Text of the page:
And then, Naaman made a turn, he took a different direction. He went in a direction that he would never regret. It says:
So he went down and dipped himself in the Jordan seven times, as the man of God had told him, and his flesh was restored and became clean like that of a young boy.
He was healed. He was made. He had the flesh of a young boy. Now this story carrys on and I suppose there is a lot we could talk about in this story but I don’t really want to do this because we need to process what has happened here.
Jesus Christ lived 2000 years after the day of Naaman, but Jesus actually talked about Naaman. Jesus said:
“Truly I tell you,” he continued, “no prophet is accepted in his hometown. 25 I assure you that there were many widows in Israel in Elijah’s time, when the sky was shut for three and a half years and there was a severe famine throughout the land. 26 Yet Elijah was not sent to any of them, but to a widow in Zarephath in the region of Sidon. 27 And there were many in Israel with leprosy[g] in the time of Elisha the prophet, yet not one of them was cleansed—only Naaman the Syrian.”
We are then told that the people were so furious at him that they wanted to stone him. What he was saying was blasphemy to them, that God would heal somebody not from Israel. But, as Jesus pointed out there were many lepers in Israel but God only healed a Syrian.
This is not normal what happens to this man Naaman. This is something that ought to slow us down and cause us to think and to reflect on what has happened here.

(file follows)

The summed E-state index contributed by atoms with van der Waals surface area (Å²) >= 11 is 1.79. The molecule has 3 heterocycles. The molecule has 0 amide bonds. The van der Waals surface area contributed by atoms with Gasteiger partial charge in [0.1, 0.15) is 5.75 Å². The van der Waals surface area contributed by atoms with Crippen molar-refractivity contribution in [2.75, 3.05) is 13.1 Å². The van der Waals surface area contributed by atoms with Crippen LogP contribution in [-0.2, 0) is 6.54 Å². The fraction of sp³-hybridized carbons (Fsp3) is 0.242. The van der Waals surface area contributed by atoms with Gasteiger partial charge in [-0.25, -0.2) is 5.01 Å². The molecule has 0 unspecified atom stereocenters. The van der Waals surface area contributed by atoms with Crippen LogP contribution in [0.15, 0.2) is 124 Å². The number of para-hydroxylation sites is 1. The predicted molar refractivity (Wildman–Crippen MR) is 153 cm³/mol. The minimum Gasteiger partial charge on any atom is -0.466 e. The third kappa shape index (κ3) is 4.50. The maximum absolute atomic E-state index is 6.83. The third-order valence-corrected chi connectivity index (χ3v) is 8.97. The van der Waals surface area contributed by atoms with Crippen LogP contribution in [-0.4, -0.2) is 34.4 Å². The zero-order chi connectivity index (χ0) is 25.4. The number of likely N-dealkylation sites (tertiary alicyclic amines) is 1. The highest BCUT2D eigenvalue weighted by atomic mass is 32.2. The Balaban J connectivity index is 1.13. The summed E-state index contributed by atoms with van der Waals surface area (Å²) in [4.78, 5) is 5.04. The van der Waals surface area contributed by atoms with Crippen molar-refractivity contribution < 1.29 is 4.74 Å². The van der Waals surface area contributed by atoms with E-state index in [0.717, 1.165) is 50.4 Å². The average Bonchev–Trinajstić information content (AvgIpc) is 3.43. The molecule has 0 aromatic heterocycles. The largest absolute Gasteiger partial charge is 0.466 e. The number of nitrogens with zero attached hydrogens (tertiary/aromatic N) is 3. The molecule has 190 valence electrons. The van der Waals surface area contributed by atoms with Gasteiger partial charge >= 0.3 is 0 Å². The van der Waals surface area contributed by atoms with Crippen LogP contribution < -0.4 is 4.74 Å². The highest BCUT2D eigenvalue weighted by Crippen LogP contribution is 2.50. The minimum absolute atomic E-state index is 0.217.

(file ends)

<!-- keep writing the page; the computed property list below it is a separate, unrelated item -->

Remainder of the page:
Why does God work this way? Why did he heal a leper? Why did he heal a proud leper? Why a foreign, proud leper? Why in the dirty Jordan River? Why didn’t he look for somebody else, somebody more already tuned into him, someone more already dialed into his channel?
I hope this prompt you to see that God isn’t really interested in to the categories that men and women make. God has His own sense of propriety and purpose and what is needed and what is right?
And let me just narrow this down a little by talking about two things: a proud sinner and a dirty river that can make you clean.
Naaman was a proud sinner. That’s what he was. Sure he are a 5-star general. Sure he was a valiant man. But he a was a leper and he was a sinner too. His pride showed that. When God came calling, Naaman went into hiding. Naaman was a proud man but his pride was the mask that he hid his sin behind.